__/ [B Gruff] on Friday 17 February 2006 14:21 \__
> The BBC is inviting viewers to join the Climate Prediction Programme - a
> project along the lines of Seti, with "background" S/W running the climate
> See here:-
> - and to take part, it takes you here:-
> The film etc. is all Windows (and thank-you trolls, but it DOES play under
> my Linux/Firefox!), but then one goes to the FAQ (Under Help and Support):-
> - and under 2., Dowloading and starting the experiment, we see:-
> "Can I use Linux or a Mac?
> Many Linux kernels are suitable. If you are running Linux, you can download
> a Linux version of the software. After the download, you will need to
> 'chmod u+rx bbcclimate.sh', then './bbcclimate.sh' to install"
> So - Auntie has done it - become Linux-aware!
> Granted, difficult to find, and little in the way of instruction compared
> with pages and pages of Windows stuff, but I would suggest that at the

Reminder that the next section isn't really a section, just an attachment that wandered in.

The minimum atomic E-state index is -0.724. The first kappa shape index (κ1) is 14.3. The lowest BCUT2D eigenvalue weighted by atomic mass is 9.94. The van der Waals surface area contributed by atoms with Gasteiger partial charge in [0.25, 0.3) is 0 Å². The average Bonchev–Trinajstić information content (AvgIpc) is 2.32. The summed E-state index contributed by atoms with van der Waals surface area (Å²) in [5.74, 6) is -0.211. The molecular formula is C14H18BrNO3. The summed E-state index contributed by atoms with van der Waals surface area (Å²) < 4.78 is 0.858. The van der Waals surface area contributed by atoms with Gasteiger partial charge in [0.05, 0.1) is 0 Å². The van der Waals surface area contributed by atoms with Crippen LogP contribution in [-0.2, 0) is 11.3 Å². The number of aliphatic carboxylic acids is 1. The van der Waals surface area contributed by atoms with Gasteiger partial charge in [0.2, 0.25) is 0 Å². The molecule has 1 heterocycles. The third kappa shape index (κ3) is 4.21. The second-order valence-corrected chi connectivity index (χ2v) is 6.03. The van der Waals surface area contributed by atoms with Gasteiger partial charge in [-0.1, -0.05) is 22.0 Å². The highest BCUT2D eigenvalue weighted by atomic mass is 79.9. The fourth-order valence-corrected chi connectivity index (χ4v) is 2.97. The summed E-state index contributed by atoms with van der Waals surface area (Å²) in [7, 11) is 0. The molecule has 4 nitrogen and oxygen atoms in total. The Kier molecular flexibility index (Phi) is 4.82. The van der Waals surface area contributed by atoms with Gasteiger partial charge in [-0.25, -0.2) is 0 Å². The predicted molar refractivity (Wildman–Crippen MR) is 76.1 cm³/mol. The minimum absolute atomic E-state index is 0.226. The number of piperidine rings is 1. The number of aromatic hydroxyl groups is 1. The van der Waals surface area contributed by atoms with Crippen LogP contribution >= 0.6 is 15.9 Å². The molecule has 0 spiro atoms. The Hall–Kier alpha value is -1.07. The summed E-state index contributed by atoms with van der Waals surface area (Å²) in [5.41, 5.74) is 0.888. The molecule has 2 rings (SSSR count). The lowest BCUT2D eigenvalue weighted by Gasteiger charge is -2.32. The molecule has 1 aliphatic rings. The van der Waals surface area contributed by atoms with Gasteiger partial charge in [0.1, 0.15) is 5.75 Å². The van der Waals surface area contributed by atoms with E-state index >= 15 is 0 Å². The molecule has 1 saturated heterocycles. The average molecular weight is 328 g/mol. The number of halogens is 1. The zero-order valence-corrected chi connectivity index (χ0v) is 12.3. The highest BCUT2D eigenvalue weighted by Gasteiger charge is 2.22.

> moment, any Linux user reading what I have quoted above would know exactly
> what we are talking about and how to go about using it - agreed?
> In short, I would plead that the BBC is implicitly saying "We don't need to
> tell these Linux folks much - if they use Linux, we take it as read that
> they know what they are doing"!
> (I told you I was on-topic!)
The BBC have been sticking to this strategy with their short netcasts for at
least a year. They provided Real Player feeds and they bothered to give
technical details to Linux users who, for once reason or another, struggled
to have Real Player installed.
Since you mention an all-Windows feed here, I guess it comes to say even more
about the BBC's openness (or lack thereof, depending on one's
point-of-view). You can possibly recall the attitude which had the BBC API's
exposed to the public as to make it less privatised and restricted.